C++まいる!Cをこわせ! Elysia's Avatar
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    Quote Originally Posted by Joelito View Post
    I don't want to start a war here, but I don't think IntelliSense (I mean that little listbox that appears when you write a dot after an object) is worth of load-up the harddrive.
    Yes, it is. It is one of the niftiest tools there ever was.
    And no, that's not all there is to IntelliSense.
    Hover over a variable and see its type.
    Call a function and see its parameter list.
    Hover over a macro and see its contents.
    Press F12 on an identifier and jump to its definition.
    Also, related to IntelliSense, but not exactly IntelliSense, live compile, like Java. The IDE compiles the code in the background and pops up red identifiers on errors it sees. It's nice. And it also makes it worth it.

    I think, as programmers, we must be more efficient about the tools we use. An IDE that uses more the 3 GB of harddrive, plus the service packs, plus producing binaries around a 500 KB (or less) is not that "worth".
    The space it takes up is irrelevant.
    And I hope you aren't suggesting the binaries are bloated, because they're not. In fact, the VS compiler is pretty darn good as far as compilers go in terms of optimization.
    What the hell is there to be efficient about!? In the end, the binaries will be the same.

    How about get only the PSDK (Platform Software development kit), some good compiler (VS 2003 toolkit is around the internet) and good ide (codeblocks, even the damn notepad)...and focus only in make good binaries, and not worring about the "next" release of the IDE or service pack...
    Listen to yourself! Notepad! Gawd! Seriously!
    And just because we're using VS doesn't mean we have to be worrywarts of when the "next" release or service pack comes out. I worry about only being able to create higher quality code, and to make things easier for me, as a programmer.
    Visual Studio makes this true. It has all I need. Editor, compiler, debugger, test framework (albeit plugin), Windows SDK, MFC, etc, etc. The list goes on. Perhaps I'm a little fuzzy in utilizing all the features, but whatever.

    Quote Originally Posted by siavoshkc View Post
    Its computers getting faster not setups.
    Ha. Every Windows increases in size and installation time just as fast as computers. The fact is that they optimized the installer in Vista & 7.
    Quote Originally Posted by Adak View Post
    io.h certainly IS included in some modern compilers. It is no longer part of the standard for C, but it is nevertheless, included in the very latest Pelles C versions.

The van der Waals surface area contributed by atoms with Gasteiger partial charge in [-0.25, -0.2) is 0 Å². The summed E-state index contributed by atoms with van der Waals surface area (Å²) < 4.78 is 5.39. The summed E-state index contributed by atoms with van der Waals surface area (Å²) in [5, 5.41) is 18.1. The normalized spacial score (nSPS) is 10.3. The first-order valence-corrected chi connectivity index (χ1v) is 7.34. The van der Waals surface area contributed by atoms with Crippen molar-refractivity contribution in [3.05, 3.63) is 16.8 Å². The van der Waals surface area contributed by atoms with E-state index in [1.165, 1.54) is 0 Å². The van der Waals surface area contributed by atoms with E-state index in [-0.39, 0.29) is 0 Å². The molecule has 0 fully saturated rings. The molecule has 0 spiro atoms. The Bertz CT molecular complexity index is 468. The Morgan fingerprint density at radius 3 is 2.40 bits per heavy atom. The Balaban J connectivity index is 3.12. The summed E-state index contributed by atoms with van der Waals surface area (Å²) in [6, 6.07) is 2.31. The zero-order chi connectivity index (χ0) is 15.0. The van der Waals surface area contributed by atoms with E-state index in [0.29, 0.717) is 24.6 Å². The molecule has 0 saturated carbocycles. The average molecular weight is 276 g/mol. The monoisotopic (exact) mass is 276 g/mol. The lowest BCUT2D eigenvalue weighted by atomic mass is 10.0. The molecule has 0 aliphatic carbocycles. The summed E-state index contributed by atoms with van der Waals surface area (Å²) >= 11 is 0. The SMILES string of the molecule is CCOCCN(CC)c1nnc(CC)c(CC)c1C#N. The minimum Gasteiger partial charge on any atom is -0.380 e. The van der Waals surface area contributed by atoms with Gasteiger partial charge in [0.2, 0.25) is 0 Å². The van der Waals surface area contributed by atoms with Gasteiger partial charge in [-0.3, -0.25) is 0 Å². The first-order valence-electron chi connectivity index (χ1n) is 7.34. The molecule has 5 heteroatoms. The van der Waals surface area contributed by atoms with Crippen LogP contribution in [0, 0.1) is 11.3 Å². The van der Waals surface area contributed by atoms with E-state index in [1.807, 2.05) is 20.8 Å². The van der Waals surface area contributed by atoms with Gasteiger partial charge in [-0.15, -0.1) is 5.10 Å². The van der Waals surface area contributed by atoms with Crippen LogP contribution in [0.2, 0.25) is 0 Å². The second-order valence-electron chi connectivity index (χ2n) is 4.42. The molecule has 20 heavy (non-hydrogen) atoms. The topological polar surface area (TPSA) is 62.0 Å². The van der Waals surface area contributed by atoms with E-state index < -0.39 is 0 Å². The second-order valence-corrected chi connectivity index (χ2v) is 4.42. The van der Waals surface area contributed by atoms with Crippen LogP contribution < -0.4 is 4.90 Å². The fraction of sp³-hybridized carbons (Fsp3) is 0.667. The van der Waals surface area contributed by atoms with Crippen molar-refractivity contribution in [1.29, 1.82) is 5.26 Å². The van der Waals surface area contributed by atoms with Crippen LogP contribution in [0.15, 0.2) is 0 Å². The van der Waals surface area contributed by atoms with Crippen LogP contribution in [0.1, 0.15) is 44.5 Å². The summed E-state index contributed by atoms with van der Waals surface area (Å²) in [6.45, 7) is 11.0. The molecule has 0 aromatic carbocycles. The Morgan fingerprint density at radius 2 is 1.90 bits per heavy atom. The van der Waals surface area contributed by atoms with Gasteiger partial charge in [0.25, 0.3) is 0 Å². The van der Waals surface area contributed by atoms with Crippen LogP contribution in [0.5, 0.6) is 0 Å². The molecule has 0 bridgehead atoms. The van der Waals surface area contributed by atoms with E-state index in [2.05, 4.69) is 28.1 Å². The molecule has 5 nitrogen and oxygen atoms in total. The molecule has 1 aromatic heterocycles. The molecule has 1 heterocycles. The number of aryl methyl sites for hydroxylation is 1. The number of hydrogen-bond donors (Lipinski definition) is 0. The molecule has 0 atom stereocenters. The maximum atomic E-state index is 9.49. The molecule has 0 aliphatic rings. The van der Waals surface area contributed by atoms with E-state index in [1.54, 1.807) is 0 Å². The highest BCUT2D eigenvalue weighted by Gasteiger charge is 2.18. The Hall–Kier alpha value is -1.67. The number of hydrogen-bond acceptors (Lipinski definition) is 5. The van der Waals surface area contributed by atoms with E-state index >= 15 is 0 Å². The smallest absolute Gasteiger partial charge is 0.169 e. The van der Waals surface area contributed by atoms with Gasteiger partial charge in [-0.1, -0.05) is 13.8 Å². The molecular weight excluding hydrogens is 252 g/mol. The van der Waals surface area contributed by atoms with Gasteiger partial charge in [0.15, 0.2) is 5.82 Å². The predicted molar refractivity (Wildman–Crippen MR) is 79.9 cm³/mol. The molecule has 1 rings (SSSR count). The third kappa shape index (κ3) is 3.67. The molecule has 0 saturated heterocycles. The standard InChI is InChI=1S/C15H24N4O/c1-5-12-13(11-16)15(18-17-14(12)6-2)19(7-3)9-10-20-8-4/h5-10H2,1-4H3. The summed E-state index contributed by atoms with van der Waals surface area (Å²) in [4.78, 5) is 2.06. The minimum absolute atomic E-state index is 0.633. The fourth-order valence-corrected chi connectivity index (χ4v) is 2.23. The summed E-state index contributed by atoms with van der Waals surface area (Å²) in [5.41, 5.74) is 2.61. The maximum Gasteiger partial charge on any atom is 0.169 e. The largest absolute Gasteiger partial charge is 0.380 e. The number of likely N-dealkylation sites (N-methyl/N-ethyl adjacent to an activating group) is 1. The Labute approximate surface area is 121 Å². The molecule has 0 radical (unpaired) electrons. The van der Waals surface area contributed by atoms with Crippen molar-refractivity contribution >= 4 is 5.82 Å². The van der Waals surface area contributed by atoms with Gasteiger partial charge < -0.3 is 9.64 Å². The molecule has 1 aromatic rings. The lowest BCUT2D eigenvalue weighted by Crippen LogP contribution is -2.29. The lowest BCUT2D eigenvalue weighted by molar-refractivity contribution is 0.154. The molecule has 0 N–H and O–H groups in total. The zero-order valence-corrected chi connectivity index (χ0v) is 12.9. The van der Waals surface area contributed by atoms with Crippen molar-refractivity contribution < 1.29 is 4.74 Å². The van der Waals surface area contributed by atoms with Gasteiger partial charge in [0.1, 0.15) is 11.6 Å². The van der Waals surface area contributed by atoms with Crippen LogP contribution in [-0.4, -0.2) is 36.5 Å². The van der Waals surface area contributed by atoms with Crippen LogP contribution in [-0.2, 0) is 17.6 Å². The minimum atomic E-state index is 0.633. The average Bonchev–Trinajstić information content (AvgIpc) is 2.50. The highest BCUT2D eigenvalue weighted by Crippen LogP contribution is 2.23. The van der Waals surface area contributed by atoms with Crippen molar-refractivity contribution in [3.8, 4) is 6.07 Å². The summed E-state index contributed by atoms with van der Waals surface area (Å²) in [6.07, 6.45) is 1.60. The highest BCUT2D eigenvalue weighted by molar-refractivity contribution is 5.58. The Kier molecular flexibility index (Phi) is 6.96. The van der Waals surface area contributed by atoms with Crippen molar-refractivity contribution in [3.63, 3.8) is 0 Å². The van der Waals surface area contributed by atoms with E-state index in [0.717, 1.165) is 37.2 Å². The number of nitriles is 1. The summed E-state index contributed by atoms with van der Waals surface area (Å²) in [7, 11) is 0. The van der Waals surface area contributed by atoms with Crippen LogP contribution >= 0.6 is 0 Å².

Quote Originally Posted by Salem View Post
    You mean it's included as a crutch to help ancient programmers limp along without them having to relearn too much.

    Outside of your DOS world, your header file is meaningless.

  6. #21
    Registered User whiteflags's Avatar
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    Quote Originally Posted by Elysia View Post
    Ha. Every Windows increases in size and installation time just as fast as computers. The fact is that they optimized the installer in Vista & 7.
    How do you know?

  7. #22
    C++まいる!Cをこわせ! Elysia's Avatar
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    Size? Take a look at Windows distros from XP and up. They keep increasing.
    Installation time? That's very Microsoft to make everything slower and slower. Pretty much what they do with any new release. Compare 98 to XP. Compare 95 to 98. Slower. Slower.
    The fact that they optimized it? Take a look at the Windows engineering blogs and news.
    Quote Originally Posted by Adak View Post
    io.h certainly IS included in some modern compilers. It is no longer part of the standard for C, but it is nevertheless, included in the very latest Pelles C versions.
    Quote Originally Posted by Salem View Post
    You mean it's included as a crutch to help ancient programmers limp along without them having to relearn too much.

    Outside of your DOS world, your header file is meaningless.

  8. #23
    System Novice siavoshkc's Avatar
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    2000 is fastest of all. I think their design has foundamental problems.

    Yes their programs get slower but don't do more.